Referring to FIGS. 2B, 2G and 2J, boiler 34 heats methanol before reformer 32 receives the methanol. Boiler 34 comprises a set of boiler channels 35 disposed in a face 40 a of substrate 40. A plate 41 attaches to face 40 a and covers the open side of each channel 35. Boiler 34 includes a volume determined by the cumulative size of boiler channels 35 in the set.

Boiler 34 is disposed in proximity to burner 30 to receive heat generated in burner 30. In the embodiment shown, boiler channels 35 are disposed on an opposite face 40 a of substrate 40 from the face 40 b of substrate 40 including burner channels 31 (FIG. 2J). Heat then transfers 1) via conduction through substrate 40 from burner 30 to boiler 34 and 2) via convection from boiler channel 35 walls to the methanol passing therethrough. In one embodiment, boiler 34 is configured to vaporize liquid methanol. Gaseous methanol exiting boiler 34 then passes to reformer 32 for gaseous interaction with catalyst 102.

Boiler 34 receives methanol via fuel source inlet 81 (FIG. 2B), which couples to the methanol supply line 27 of FIG. 1B. Inlet 81 comprises a socket 82 disposed in a wall 128 b of dock 38 and configured to receive a tube 27 that transports methanol to fuel processor 15. An inlet manifold 84 transports liquid methanol from socket 82 to substrate 40 and reformer channels 35 in substrate 40. Manifold 84 comprises an aperture or hole that passes through compliant material 110, substrates 40 and 42, and plate 41. Compression of material 110, substrates 40 and 42, and plate 41 by screw 126 seals manifold 84 between the components.

Reformer 32 comprises a set of reformer channels 37 disposed in a face 42 b of substrate 42. A plate 49 attaches to face 42 b and covers the open side of each channel 37. Reformer 32 includes a volume determined by the cumulative volume and size of reformer channels 37 in the set. More specifically, reformer 32 includes a segmented volume that includes contributions from multiple channels 37. In one embodiment, channels 37 are substantially rectangular in cross section. Channels 37 widths 37 b from about 20 to about 400 microns are suitable for many applications. In a specific embodiment, channels 37 include a width 37 b of about 100 microns. One or more aspect ratios may also be used to characterize the size of channels 37. A length 37 c to width 37 b ratio describes the planar area of channels 37 on the face of a substrate. Channels 37 having a length to width ratio from about 10000:1 to about 10:1 are suitable for many applications. In a specific embodiment, channels 37 include a length to width ratio of about 200:1. A depth 37 a to width 37 b ratio describes the cross sectional size of channels 37 along their length 37 c. Channels 37 including a depth to width ratio from about 2:1 to about 100:1 are suitable for many applications. In a specific embodiment, channels 37 include a depth to width ratio of about 30:1. The set of channels includes at least one channel. The number and size of channels 37 for reformer 32 may vary with a desired hydrogen output for fuel processor 15, e.g., based on the production capacity of the fuel source and reformer catalyst 102.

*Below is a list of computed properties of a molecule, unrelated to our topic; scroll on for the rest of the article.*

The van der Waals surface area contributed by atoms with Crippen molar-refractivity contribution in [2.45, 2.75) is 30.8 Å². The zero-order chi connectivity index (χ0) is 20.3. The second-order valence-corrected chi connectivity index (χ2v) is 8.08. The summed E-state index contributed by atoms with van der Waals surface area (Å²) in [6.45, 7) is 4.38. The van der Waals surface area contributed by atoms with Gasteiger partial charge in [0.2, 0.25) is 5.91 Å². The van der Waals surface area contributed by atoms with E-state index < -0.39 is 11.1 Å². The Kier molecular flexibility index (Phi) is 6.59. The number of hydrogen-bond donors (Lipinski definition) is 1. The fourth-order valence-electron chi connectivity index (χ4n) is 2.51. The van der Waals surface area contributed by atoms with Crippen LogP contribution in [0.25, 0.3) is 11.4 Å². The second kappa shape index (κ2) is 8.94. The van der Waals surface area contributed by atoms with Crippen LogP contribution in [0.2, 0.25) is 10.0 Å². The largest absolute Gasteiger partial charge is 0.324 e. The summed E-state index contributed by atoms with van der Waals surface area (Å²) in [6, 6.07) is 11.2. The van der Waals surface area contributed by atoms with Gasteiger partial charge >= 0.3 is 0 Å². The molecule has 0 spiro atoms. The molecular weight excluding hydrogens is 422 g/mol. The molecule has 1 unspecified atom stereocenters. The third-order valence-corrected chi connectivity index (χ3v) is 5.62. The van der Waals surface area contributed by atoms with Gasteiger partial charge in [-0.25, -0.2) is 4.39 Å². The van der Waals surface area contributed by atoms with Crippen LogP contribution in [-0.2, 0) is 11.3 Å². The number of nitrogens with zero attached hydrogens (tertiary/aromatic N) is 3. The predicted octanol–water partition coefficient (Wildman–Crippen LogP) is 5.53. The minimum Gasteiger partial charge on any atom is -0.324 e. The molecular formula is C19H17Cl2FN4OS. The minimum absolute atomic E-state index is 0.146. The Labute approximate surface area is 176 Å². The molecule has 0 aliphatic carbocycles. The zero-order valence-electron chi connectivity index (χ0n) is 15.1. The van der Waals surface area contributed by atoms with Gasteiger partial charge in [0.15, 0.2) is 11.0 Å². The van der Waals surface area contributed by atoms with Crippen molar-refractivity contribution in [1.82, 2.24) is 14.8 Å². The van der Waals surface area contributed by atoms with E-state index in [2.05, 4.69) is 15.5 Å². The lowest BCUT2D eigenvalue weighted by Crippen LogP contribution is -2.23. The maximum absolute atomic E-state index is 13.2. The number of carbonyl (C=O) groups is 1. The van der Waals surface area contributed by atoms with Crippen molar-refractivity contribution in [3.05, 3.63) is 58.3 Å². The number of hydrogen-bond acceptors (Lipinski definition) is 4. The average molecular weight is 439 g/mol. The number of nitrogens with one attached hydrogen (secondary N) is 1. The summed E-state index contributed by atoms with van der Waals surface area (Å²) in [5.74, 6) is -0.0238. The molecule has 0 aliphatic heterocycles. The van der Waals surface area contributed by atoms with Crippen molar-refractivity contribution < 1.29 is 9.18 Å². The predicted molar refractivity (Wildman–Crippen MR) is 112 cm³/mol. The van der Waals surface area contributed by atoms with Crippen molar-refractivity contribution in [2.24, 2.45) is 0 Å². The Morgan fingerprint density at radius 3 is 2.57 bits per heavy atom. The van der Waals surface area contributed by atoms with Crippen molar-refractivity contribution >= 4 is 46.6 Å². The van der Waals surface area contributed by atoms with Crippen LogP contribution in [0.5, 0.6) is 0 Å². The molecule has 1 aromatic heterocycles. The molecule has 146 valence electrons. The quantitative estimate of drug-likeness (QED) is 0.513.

Reformer 32 is configured to receive methanol after it has passed through boiler 34. Reformer 32 receives the methanol via conduit 71, which transports methanol output from channels 35 of boiler 34 to channels 37 of reformer 32 (FIG. 2B). More specifically, conduit 71 communicates methanol from face 40 a of substrate 40, traverses through substrates 40 and 42, and opens to channels 37 on face 42 b of substrate 42.

A catalyst 102 in reformer 32 facilitates the production of hydrogen. Catalyst 102 reacts with methanol 17 and facilitates the production of hydrogen gas and carbon dioxide. In one embodiment, catalyst 102 comprises a wash coat disposed over each channel 37. A wash coat of the desired catalyst may be sputtered or sprayed onto the substrate and etched back to maintain a flat surface 42 b. The catalyst 102 then forms as thin layer over the walls of each channel 37. One suitable catalyst 102 includes CuZn when methanol is used as a hydrocarbon fuel source. Other materials suitable for catalyst 102 include platinum, palladium, a platinum/ palladium mix, and other precious metal catalysts for example. A combination of the following materials may also be used in catalyst 102: Cu, Zn, Pt, Ru, Rh, aluminum Oxides, calcium oxides, silicon oxides, and/or iridium.

A preferential oxidizer 50 intercepts reformer 32 hydrogen exhaust and decreases the amount of carbon monoxide in the exhaust (FIG. 2G). Preferential oxidizer 50 comprises a set of oxidizer channels 51 disposed in a face 44 b of substrate 44 (FIG. 2J). A plate 53 attaches to face 44 b and covers the open side of each oxidizer channel 51. Preferential oxidizer 50 includes a volume determined by the cumulative size of boiler channels 51 in the set. Preferential oxidizer 50 employs oxygen from an air inlet 107 (FIG. 2C).

Air inlet 107 receives air from the ambient room and comprises a socket 111 and manifold 112. Socket 111 is disposed in a wall 128 b of dock 38 and sized to receive a tube that transports air to fuel processor 15. Socket 111 opens to manifold 112, which transports the air to channels 51 in substrate 44. More specifically, manifold 112 traverses through compliant material 110, through plate 40, through substrates 42 and 40, through plate 49, through spacer 130 and through substrate 44 to open to channels 51. A catalyst 114 is wash coated onto the walls of channels 51 and may comprise one or a combination of the following materials: Cu, Zn, Pt, Ru, Rh, an aluminum oxide, a calcium oxide, a silicon oxide, iridium and/or another catalyst that is preferential to carbon monoxide over carbon dioxide.